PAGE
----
HST211 Gender, Sexuality and Identity in Europe from 1890 (8)


This subject provides an historical review of changes in gender roles, sexual behaviours and forms of identity over the past century. The subject will concentrate on Europe. Topics covered include women and citizenship rights, homosexuality in British culture, changing patterns in marriage and divorce, and gender roles in both fascism and communism.

+ Subject Availability Modes and Location

Session 2
DistanceWagga Wagga Campus
Continuing students should consult the SAL for current offering details: HST211
Where differences exist between the Handbook and the SAL, the SAL should be taken as containing the correct subject offering details.

Subject information

Duration Grading System School:
One sessionHD/FLSchool of Humanities and Social Sciences

Learning Outcomes

Upon successful completion of this subject, students should:
- be able to apply theories of gender, in both professional and scholarly work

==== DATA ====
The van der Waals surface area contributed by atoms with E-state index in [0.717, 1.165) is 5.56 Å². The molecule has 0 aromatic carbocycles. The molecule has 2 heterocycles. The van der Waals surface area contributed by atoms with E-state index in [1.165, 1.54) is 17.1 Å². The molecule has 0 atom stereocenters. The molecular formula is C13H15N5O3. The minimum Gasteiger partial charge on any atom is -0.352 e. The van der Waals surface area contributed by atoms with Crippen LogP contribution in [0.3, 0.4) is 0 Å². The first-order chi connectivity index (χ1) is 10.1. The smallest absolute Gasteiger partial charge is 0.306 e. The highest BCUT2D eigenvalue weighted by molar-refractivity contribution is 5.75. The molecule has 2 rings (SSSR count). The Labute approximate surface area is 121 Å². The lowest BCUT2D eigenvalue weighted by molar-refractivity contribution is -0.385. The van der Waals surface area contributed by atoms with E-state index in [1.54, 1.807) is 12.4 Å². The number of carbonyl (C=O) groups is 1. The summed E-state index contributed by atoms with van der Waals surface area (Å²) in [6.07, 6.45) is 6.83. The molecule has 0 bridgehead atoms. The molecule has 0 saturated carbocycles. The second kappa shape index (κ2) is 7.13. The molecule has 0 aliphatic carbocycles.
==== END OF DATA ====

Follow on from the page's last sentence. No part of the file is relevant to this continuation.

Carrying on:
- be able to analyse information from disparate sources, such as press articles, films and political propaganda, and place them in an historical context
- be able to exercise an awareness of the history of sexuality and gender in Europe, being familiar with historical episodes, influential individuals and schools of thought


The subject will cover the following topics:
- The suffragettes and challenges to gender stereotypes. - Sex crimes in European culture - the trial of Oscar Wilde, homosexuality in pre-war Britain, the regulation of prostitution. - Divorce laws and family structures from the 1900s to the 1980s. - Gender roles in political ideologies; ideals of masculinity and femininity in Nazi Germany and Soviet Russia. - Rebels and community values, the bohemian lifestyle among the intelligentsia of inter-war Europe. - Conservatives and community values, sexuality, morality and power in Thatcher's Britain. - Sexuality and the media. Representations of gender differences and eroticism.


The information contained in the 2016 CSU Handbook was accurate at the date of publication: 06 September 2016. The University reserves the right to vary the information at any time without notice.